Figure 5: Effectiveness of Fusion Block, Multi-scale constraints, and Loss Ablation. (a) compares the results of the proposed network without and with a fixed mask, and with fusion block. (b) depicts the results with 1, 3, 6 fusion blocks respectively. (c) shows the effects of structure loss and texture loss, and proves the effectiveness of combination loss.
Figure 6: Evaluation of different and . Detailed description for and can be found in Section 3.3. We separately compare models with different area range of mask. The results have been normalized by subtracting the minimal value of corresponding comparisons. For these three metrics, lower means better performance. In (a), (b) and (c), we compare 6 choices of and which gradually add fusion blocks but keeping . Results show performance gets better with multi-scale constraints. We further compare other 4 choices of which and choose as our best model. More analysis can be found in Section 4.3.2 and Section 4.3.3.

4 Experiments

4.1 Experiment Details

We evaluate DFNet on two public datasets: Places2[38] and CelebA [19]. For Places2, we use the original train, test, and val splits. For CelebA, we randomly partition into 27K images for training and 3Kimages for testing. Images in Places2 and CelebA are respectively resized to and during training and testing. We randomly generate 1000 masks according to the method in [35] and perform augmentation to these masks during training. To analysis the influence of unknown region range, these masks are categorized into five classes, including [0 10%), [10%, 20%), [20%, 30%), [30%, 40%), [40%, 50%).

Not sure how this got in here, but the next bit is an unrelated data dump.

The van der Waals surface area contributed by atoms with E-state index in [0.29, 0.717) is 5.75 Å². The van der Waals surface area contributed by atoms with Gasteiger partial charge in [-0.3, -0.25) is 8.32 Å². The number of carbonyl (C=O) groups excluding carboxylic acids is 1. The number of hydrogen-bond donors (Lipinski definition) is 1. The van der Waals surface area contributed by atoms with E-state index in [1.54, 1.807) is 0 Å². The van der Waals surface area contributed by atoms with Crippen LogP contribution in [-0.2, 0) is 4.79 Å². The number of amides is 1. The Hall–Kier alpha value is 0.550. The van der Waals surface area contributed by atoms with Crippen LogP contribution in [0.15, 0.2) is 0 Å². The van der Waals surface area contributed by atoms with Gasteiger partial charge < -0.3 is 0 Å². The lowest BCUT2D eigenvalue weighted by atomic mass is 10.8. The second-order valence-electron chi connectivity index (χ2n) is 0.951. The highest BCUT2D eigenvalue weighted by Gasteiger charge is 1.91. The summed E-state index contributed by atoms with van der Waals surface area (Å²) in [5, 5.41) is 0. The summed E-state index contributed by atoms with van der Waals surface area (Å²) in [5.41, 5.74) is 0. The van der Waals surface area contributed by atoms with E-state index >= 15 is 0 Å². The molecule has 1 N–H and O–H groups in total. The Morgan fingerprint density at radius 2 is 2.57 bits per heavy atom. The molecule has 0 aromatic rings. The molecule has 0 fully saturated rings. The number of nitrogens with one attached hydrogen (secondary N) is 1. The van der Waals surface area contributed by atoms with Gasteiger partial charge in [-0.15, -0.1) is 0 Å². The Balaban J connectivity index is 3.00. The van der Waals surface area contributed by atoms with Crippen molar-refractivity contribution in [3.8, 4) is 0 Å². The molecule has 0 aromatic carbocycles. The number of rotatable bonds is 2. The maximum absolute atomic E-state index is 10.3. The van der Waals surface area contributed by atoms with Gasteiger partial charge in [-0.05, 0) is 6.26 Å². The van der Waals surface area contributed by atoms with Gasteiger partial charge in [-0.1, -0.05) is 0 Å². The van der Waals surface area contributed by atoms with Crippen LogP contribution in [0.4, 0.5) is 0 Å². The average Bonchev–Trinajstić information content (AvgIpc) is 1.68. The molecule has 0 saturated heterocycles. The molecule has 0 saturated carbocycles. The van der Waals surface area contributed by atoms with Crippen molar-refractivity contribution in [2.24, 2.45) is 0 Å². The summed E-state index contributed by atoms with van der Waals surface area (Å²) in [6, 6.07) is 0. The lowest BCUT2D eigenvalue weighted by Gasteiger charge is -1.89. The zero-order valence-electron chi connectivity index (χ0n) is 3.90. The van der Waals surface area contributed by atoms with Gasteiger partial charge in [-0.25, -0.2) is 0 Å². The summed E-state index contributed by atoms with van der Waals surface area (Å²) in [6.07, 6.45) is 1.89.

Models are separately trained on each dataset. Our proposed model is implemented in PyTorch

[23] and trained in a single machine with 8 GeForce RTX 2080 Ti. We use Horovod[28] as our distributed training framework. With a batch size of 6 for each GPU, it usually takes about 3 days to train a model. Forwarding is extremely fast, it only takes to complete an image. As a common configuration, Adam[15] is applied for optimization. The learning rate reduced from to

in 20 epochs, with a decay rate of

and step size of .

4.2 Evaluation Metrics

Different from the tasks as image classification, detection and segmentation, image generation usually don’t have strict targets. The basic rule is visually plausible. For image completion, it requires the completion not only looks real but also transit naturally from known region. So we apply , and Fréchet Inception Distance (FID) [9]

as evaluation metrics both in perspective of pixels and features to quantitatively analysis the performance of DFNet.

Furthermore, we observe that pixels in unknown region that near the boundary have very small variance while these pixels play the most important role in structure and texture transition. To measure the transition performance of models, we propose

Boundary Pixels Error (BPE) which only consider pixels error near the boundary. For boundary area , which is pixels narrow band adjacent to the boundary of unknown region, BPE is mean absolute error of those pixels between ground truth and prediction :

Methods BPE FID
0.1 0.2 0.3 0.4 0.5 0.1 0.2 0.3 0.4 0.5 0.1 0.2 0.3 0.4 0.5
DeepFill 2.79 6.75 10.63 15.35 28.38 1.33 1.81 2.39 2.91 5.13 24.04 56.55 98.25 173.90 324.97
PConv 1.51 4.22 7.01 10.52 12.83 0.17 0.37 0.62 0.87 1.60 14.98 41.21 84.60 166.72 217.48
EdgeConnect 1.43 3.94 6.41 9.64 11.38 0.33 0.69 1.11 1.48 2.55 19.24 35.91 68.29 131.16 147.51
DFNet 1.40 3.91 6.50 9.89 11.96 0.15 0.33 0.55 0.74 1.42 12.27 34.64 65.25 127.58 136.22
Table 1: Quantitative comparison with other methods on Places2.

4.3 Analysis of DFNet architecture